The Simulation of Spiking Neural Networks

The Simulation of Spiking Neural Networks

David Gamez (Imperial College, UK)
DOI: 10.4018/978-1-60566-774-4.ch015
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Abstract

This chapter is an overview of the simulation of spiking neural networks that relates discrete event simulation to other approaches and includes a case study of recent work. The chapter starts with an introduction to the key components of the brain and sets out three neuron models that are commonly used in simulation work. After explaining discrete event, continuous and hybrid simulation, the performance of each method is evaluated and recent research is discussed. To illustrate the issues surrounding this work, the second half of this chapter presents a case study of the SpikeStream neural simulator that covers the architecture, performance and typical applications of this software along with some recent experiments. The last part of the chapter suggests some future trends for work in this area.
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Introduction

In recent years there has been a great deal of interest in the simulation of neural networks to test our theories about the brain, and these models are also being used in a wide variety of applications ranging from data mining to machine vision and robot control. In the past the majority of these simulations were based on the neurons’ average firing rate and there is now a growing interest in the development of more biologically realistic spiking models, which present their own challenges and are well suited to discrete event simulation.

This chapter starts with some background information about the operation of neurons and synapses in the brain and sets out some of the reasons why simulation plays an important role in neuroscience research. Next, some common neural models are examined and the chapter moves on to look at the differences between continuous simulation, discrete event simulation and the emerging hybrid approach. The issues in this area are then illustrated with a more detailed look at the SpikeStream neural simulator that covers its architecture, performance, typical applications and recent experiments. Finally, the chapter concludes with some likely future directions for work in this area.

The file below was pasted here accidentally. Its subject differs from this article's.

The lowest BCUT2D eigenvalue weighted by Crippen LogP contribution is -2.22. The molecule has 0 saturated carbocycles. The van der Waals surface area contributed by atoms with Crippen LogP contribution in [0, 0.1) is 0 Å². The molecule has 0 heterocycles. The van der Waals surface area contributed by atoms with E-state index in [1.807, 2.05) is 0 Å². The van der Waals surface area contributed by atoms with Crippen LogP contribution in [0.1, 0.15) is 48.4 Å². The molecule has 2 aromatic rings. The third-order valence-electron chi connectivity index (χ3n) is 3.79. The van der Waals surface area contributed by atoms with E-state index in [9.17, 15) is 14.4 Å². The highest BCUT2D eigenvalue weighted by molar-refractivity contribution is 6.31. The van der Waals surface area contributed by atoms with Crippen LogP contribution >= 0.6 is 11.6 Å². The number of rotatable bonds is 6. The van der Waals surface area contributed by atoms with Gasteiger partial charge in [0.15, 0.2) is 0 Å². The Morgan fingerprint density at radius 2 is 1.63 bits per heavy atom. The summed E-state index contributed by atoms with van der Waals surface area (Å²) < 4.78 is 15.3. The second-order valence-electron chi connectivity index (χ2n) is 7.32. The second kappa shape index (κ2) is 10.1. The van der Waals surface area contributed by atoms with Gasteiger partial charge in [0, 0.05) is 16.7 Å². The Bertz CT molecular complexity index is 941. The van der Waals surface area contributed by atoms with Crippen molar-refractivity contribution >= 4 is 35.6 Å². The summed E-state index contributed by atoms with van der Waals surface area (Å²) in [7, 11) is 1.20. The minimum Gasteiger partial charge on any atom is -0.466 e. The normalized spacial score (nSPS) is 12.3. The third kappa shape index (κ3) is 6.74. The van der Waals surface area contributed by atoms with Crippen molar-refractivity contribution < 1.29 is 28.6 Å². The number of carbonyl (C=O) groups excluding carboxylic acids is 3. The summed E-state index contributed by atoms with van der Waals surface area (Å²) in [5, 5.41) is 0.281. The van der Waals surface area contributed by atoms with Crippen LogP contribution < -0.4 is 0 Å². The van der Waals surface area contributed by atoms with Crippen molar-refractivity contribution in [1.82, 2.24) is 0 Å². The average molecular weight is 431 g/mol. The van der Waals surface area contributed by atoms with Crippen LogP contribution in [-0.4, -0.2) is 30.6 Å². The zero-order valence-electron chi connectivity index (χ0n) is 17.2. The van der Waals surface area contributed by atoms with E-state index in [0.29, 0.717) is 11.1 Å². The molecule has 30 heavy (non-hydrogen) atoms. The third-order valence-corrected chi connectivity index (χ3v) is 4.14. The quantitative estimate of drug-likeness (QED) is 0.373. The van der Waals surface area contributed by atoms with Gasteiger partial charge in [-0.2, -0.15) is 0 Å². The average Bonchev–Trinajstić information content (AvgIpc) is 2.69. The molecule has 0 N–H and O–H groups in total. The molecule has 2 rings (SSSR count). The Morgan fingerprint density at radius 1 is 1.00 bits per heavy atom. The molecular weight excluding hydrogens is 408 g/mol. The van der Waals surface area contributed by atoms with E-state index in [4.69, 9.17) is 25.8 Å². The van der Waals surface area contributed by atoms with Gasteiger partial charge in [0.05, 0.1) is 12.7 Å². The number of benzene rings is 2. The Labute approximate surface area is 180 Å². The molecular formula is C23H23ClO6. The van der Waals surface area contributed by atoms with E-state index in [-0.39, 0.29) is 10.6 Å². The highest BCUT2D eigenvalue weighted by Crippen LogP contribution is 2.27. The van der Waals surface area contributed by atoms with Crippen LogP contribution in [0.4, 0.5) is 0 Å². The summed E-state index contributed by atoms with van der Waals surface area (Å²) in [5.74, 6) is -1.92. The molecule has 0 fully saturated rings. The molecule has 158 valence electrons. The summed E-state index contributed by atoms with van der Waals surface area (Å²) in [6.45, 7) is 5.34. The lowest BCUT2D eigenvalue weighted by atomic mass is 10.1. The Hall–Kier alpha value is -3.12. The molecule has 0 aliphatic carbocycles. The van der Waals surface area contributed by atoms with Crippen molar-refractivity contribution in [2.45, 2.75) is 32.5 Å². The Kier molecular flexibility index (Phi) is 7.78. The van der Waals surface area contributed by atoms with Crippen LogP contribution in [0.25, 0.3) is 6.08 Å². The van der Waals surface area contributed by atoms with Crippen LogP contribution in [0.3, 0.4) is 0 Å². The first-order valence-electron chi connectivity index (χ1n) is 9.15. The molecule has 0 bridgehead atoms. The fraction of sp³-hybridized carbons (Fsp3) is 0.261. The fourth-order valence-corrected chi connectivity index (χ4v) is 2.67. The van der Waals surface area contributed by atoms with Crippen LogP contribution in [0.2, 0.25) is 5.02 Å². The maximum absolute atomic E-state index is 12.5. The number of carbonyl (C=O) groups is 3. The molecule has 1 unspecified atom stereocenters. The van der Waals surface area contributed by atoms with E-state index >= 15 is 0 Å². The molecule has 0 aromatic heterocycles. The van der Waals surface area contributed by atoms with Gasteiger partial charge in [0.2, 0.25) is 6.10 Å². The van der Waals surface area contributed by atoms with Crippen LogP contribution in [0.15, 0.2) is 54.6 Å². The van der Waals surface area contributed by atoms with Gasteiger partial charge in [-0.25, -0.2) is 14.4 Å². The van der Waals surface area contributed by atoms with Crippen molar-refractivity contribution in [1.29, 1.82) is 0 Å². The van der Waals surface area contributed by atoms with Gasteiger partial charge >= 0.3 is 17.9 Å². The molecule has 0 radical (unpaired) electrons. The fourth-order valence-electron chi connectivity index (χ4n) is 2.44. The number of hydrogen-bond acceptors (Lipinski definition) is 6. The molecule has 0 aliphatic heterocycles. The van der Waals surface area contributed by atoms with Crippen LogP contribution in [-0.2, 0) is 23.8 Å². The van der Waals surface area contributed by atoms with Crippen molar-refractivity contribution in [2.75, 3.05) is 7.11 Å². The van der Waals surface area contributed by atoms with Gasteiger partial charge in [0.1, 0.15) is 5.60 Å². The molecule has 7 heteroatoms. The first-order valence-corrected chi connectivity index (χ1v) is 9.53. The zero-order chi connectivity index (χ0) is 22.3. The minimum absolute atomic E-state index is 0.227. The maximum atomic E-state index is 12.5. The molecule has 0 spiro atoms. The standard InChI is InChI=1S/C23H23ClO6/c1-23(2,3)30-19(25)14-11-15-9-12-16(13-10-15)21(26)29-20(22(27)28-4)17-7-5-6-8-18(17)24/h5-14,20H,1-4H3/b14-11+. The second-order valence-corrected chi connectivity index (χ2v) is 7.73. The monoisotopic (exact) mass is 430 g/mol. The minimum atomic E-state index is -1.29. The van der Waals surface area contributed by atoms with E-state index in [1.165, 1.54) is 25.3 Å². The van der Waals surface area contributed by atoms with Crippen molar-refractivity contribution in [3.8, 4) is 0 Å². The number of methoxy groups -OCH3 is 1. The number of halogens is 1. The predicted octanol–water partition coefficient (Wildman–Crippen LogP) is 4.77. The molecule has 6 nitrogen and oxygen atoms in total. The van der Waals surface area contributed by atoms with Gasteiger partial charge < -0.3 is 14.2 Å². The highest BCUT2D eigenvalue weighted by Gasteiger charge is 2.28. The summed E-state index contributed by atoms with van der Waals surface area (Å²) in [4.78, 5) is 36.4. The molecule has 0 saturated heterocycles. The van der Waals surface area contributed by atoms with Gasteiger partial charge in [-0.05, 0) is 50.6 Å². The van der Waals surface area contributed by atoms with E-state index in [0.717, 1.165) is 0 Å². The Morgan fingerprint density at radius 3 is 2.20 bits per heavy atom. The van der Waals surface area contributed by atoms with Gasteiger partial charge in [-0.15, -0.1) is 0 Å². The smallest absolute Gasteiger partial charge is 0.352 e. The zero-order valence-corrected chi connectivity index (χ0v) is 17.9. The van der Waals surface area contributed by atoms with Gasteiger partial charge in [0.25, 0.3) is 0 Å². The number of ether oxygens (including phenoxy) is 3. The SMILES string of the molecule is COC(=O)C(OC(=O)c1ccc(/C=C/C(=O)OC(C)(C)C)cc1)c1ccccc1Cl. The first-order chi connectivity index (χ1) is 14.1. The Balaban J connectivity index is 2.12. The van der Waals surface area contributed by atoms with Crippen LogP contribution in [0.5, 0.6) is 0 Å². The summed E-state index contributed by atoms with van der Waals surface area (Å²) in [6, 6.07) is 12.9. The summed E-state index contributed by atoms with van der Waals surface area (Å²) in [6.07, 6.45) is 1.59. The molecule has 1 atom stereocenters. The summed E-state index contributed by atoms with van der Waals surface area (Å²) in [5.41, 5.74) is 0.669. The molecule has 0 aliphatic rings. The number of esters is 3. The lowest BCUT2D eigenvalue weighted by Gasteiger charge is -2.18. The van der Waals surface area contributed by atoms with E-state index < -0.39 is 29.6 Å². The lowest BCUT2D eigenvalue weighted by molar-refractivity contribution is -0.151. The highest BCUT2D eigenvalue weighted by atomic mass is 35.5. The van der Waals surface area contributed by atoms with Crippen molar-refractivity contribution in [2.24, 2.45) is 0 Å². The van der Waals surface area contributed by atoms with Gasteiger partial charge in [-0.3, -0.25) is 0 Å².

Key Terms in this Chapter

Hybrid Simulation: An approach to simulation in which a continuous simulation clock is maintained and updates to the model are event-driven.

Spike: A pulse of electrical voltage sent from one neuron to another to communicate information.

Synapse: A junction between the axon of one neuron and the dendrite of another.

Dendrite: Each neuron has a large number of fibres called dendrites that receive spikes from other neurons. The axon of one neuron connects to the dendrite of another at a junction called a synapse.

Continuous Simulation: An approach to simulation in which updates to the model are driven by the advance of a simulation clock.

STDP (Spike Time Dependent Plasticity): A learning rule in which the weight of a synapse is increased if a spike arrives prior to the firing of a neuron, and decreased if the spike arrives after the firing of a neuron.

SpikeStream: Software for the hybrid simulation of spiking neural networks.

Discrete Event Simulation: An approach to simulation in which updates to the model are event-driven instead of clock-driven. This type of simulation typically works by maintaining a queue of events that are sorted by the time at which they are scheduled to occur.

Axon: When a neuron fires it sends a voltage spike along a fibre known as an axon, which connects to the dendrites of other neurons at a junction called a synapse.

Neuron: A cell in the brain that carries out information processing. There are approximately 80 billion neurons in the human brain.

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